The People vs. Helen Thomas
The overnight implosion of her sixty-year career is a metaphor for the changing media landscape.
Reporter Helen Thomas had been a fixture of the White House Press Corps since the Eisenhower administration, making the diminutive 89-year-old journalist a feminist pioneer.
In recent years, however, Thomas was also derided by her colleagues as a hostile and distracting presence in the briefing room; “They think I’m intrusive and they think that I shouldn’t have my opinions and so forth,” she acknowledged in a 2008 interview. “Well, that’s their problem.”
Fellow reporters resented the fact that Thomas was the only correspondent with her very own designated seat (in the front row, no less) even though she was an opinion columnist and not, as Time‘s Joe Klein put it, “a working reporter.”
Others were irritated by her abrasive personality
and obvious bias. In a 2006 New Republic piece, Jonathan Chait accused Thomas of delivering “unhinged rants,” while CBS correspondent Mark Knoller acknowledged that “sometimes her questions were embarrassing to other reporters.”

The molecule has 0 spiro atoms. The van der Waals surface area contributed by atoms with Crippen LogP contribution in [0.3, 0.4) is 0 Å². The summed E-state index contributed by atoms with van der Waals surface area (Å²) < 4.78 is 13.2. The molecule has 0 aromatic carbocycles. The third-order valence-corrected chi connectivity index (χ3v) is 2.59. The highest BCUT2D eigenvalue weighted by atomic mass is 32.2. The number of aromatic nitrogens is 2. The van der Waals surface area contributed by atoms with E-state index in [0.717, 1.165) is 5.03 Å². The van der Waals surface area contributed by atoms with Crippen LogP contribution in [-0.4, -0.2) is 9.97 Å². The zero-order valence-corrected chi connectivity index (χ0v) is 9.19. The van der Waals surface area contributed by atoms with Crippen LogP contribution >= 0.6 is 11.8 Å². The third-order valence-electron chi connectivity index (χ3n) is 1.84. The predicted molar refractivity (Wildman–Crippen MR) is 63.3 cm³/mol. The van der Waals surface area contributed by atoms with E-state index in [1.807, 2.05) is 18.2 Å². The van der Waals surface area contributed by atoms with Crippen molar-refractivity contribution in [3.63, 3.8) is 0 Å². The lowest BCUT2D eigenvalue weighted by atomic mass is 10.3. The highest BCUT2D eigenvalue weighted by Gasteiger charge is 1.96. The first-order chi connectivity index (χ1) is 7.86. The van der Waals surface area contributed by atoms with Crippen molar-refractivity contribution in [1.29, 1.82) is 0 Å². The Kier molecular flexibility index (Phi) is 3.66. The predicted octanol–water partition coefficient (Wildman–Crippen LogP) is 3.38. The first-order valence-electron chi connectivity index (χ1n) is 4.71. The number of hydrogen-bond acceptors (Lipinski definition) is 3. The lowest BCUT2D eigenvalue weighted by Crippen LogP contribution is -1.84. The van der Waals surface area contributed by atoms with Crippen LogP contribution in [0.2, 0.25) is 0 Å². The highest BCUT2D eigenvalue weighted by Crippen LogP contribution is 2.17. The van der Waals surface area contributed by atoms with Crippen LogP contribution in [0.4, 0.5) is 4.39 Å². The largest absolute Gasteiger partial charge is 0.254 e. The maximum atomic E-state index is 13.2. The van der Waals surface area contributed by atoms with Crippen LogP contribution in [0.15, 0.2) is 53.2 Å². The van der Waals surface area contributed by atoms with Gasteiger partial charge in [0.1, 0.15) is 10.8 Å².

Indeed, “colleagues sometimes rolled their eyes at her obvious biases,” said Howard Kurtz of the Washington Post. But, unlike the outspoken Helen, her colleagues mostly kept their feelings about her to themselves, out of deference to her seniority.
Longstanding resentments finally broke the surface this month, when a few seconds of video, captured on a tiny flip camera, sped around the Internet and ultimately cost Thomas her job.
No one was more surprised than the man who shot the film. Rabbi David Nesenoff of Long Island had visited the White House on May 27 to celebrate “American Jewish Heritage Celebration Day” with his teenage son and the boy’s friend. In the spirit of the occasion, the trio wore yarmulkes and tzitzit. That they were Jewish was unmistakable, making what happened next all the more astonishing.
Spotting the easily recognizable doyen of the White House press corps, Nesenoff and the boys approached Helen Thomas, pointed the camera and asked her opinion about Israel.
Without missing a beat, Thomas replied, “Tell them to get the hell out of Palestine.” Clearly taken aback, Nesenoff pressed further.